Roland
Your window is not very friendly , I can't copy and paste
but i checked and it is InnoDB
ENGINE=InnoDB CHARSET=utf8 COLLATE=utf8_inicode_ci
I will send you email, but you can do you test on any 200K table. it is simple.

Dmitriy

Roland Bouman said...

Hi!

sorry if you had an issue with the blogger comment interface. Indeed it has its flaws (though I can paste fine)

I'll try and test later this evening. Thanks so far !

Roland Bouman said...

Dmitriy, you are right.

This looks like a really nasty bug to me. I have filed a bug report here:

http://bugs.mysql.com/bug.php?id=45923

If anybody can reproduce it, please add your information to the bug report. I hope it will be fixed soon.

thanks again! this was a really good spot.

Anonymous said...

Thanks you , Roland for reporting teh Bug
I've added some comments there.
it seams to me that even MYSQL doesn't like to rely on the autcommit=1, as you neve know when commit took place, expecially in Master/Slave env.
Of course MYSQL should fix it, however
I'd always recoomment to set it to 0.
as I've explained in my comments.

Reagrds,
Dmitriy Royzenberg

Roland Bouman said...

Hi Dmitriy

"it seams to me that even MYSQL doesn't like to rely on the autcommit=1"

mm, with all due respect to Michael who commented on bug 45923 - I am not ready to accept his opionn as the final word from all of MySQL. As for never knowing when commit took place - this doesn't really convince me. The way I see it, there is no problem at all with noticing the abort. I mean, seriously, if the process is in a stage where some changes cannot be undone anymore, the abort request should simply be discarded.

Another way of looking at it is this. Suppose you would do as you and Michael say, and leave autocommit disabled, and now you do a manual commit, and then a Ctrl+C aborts the commit command - you would be in exactly the same situation, right? It should be like this IMO: either the server knows it can recover and rollback, and chooses to honour the abort command, or it knows it cannot guarantee it, and simply ignores the abort command, pretending it arrived late or something like that.

Anyways, thanks for spotting the bug.

Anonymous said...

Hi Roland
The way I see it, is if you disable autocommit
even if you issue Ctrl-C , you are in pretty
safe state. Even if you transaction is partially processed and you see some changes are made to the data. these changes are NOT YET COMMITTED and they only visible to your session. You have an Option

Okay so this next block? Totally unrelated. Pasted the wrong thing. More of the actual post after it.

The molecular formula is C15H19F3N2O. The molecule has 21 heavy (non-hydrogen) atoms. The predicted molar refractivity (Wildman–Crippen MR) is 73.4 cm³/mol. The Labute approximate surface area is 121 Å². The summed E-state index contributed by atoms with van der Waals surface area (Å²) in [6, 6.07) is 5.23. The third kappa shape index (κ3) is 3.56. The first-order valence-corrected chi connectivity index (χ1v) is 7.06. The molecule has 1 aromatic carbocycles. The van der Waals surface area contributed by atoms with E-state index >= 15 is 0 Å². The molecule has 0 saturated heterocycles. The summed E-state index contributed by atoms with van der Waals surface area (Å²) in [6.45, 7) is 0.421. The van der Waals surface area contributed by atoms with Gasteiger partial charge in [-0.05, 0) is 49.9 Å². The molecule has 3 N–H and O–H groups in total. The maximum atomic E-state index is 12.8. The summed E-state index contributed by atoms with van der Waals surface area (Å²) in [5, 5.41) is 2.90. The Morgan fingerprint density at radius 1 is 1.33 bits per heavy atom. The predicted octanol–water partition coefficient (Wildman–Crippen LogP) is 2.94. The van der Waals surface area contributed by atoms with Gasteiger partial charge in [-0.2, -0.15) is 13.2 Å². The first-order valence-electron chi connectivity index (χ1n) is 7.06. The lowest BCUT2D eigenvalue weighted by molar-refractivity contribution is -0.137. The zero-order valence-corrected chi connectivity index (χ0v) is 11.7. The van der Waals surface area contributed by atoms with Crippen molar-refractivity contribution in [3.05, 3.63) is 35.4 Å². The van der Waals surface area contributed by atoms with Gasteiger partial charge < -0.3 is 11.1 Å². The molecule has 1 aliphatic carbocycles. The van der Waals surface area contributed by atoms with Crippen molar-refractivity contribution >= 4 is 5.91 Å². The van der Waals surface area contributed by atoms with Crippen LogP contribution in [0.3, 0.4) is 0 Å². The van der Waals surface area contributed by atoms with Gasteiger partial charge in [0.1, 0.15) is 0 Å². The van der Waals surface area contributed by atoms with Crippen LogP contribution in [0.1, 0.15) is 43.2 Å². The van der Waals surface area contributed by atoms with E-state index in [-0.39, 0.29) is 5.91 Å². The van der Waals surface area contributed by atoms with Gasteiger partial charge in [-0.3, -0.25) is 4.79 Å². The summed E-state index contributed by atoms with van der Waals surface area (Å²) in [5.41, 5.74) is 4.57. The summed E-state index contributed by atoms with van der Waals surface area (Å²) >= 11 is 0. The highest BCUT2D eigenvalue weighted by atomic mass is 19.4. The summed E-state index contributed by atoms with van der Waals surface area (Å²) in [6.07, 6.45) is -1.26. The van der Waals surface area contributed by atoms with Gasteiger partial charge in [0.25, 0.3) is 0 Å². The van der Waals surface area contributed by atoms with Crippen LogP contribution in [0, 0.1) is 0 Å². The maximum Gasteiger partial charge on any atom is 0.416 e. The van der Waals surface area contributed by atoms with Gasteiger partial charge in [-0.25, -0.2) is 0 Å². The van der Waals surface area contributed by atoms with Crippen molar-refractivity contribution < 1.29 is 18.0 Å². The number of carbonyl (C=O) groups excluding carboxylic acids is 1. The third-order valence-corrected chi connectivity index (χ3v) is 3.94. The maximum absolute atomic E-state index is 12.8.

to either Commit or Rollback. Of course you would choose to Rollback in this case as you SQL failed.
But even if you do nothing and decide to exit, MYSQL will do implicit Rollback once you terminate your session to preserve transaction consistency.
Hence your transaction will not cause any issue, and in addition your Master/Slave consistency is preserved as well.
You can do the same test you did previously while disabling autocommit. to see how mysql behaves.
Regards,
Dmitriy Royzenberg

Anonymous said...

Roland,
Is there a good way to make init_connnect also apply to SUPER user? It seamed disabled for a reason, but often DBAs are connect as SUPER and it is annoying
if you have to set all variables manually.

Thanks,
Dmitriy

Anonymous said...

FYI, As per Brian
this Bug is not found in previous release
http://forums.mysql.com/read.php?22,269979,270026#msg-270026
So it is seams like a 5.1 issue.
Dmitriy

Roland Bouman said...

Dmitriy, really, it should make no difference at all. The semantics of autocomit is as if autocommit is disabled, and every statement is executed as

START TRANSACTION;

...statement...;

COMMIT;

Now, if you agree that the above sequence of statements should execute atomically even if an abort is received along the way, then it shouldn't matter how this sequence of statements came about - implicitly through autocommit or explicitly as true separate statements. In both cases there is a possibility of noticing the abort when it is too late already (read: when you can't undo the changes anymore), and it is a bug to actually chicken out of the statement in that case.

Roland Bouman said...

Dmitriy,

"Is there a good way to make init_connnect also apply to SUPER user?"

No - there isn't. Unfortunately you can't just set

autocommit=0

in your my.cnf either.

Roland Bouman said...

Dmitriy,

ok. so it's a regression then.

I suggest to move any discussion about the bugs to bugs.mysql.com. Please note that all additional comments should be posted to bug http://bugs.mysql.com/bug.php?id=45309 as the bug report I filed is a duplicate.

Note that a patch has been pushed already, so it'd be really great if someone could check it out. Thank you.

Anonymous said...

my.cnf

init_connect='SET autocommit=0'


this setup is not working. Is there any alternate way ?

mani said...

Auto commit off

linux comes with an application called 'expect'. it interacts with the shell in such a way as to mimic your key strokes. it can be set to start mysql, wait for you to enter your password. run further commands such as SET autocommit = 0; then go into interactive mode so you can run any command you want.


spawn /usr/local/mysql/bin/mysql
expect "mysql>"
send "set autocommit=0;\r"
expect "mysql>" interact


Try to this

Roland Bouman said...

@Anonymous: I have no idea why it isn't working for you. It should. What steps did you take to verify the autocommit setting?

Roland Bouman said...

@mani: thanks, useful tip :)

Naganathan G said...

Hi Mani, I have applied your way. It is working . What a great tip




Regards,
Naganathan G
Pace Automation Ltd
Chennai

anonymous transactions said...

anonymous transactions

Omar Abdallah said...

Thanks alot, I didn't know about falcon's reaction against failed statements.

Roland Bouman said...

Omar, it's not really relevant anymore since development on Falcon has stopped.

ie10 said...

Thanks. working perfectly.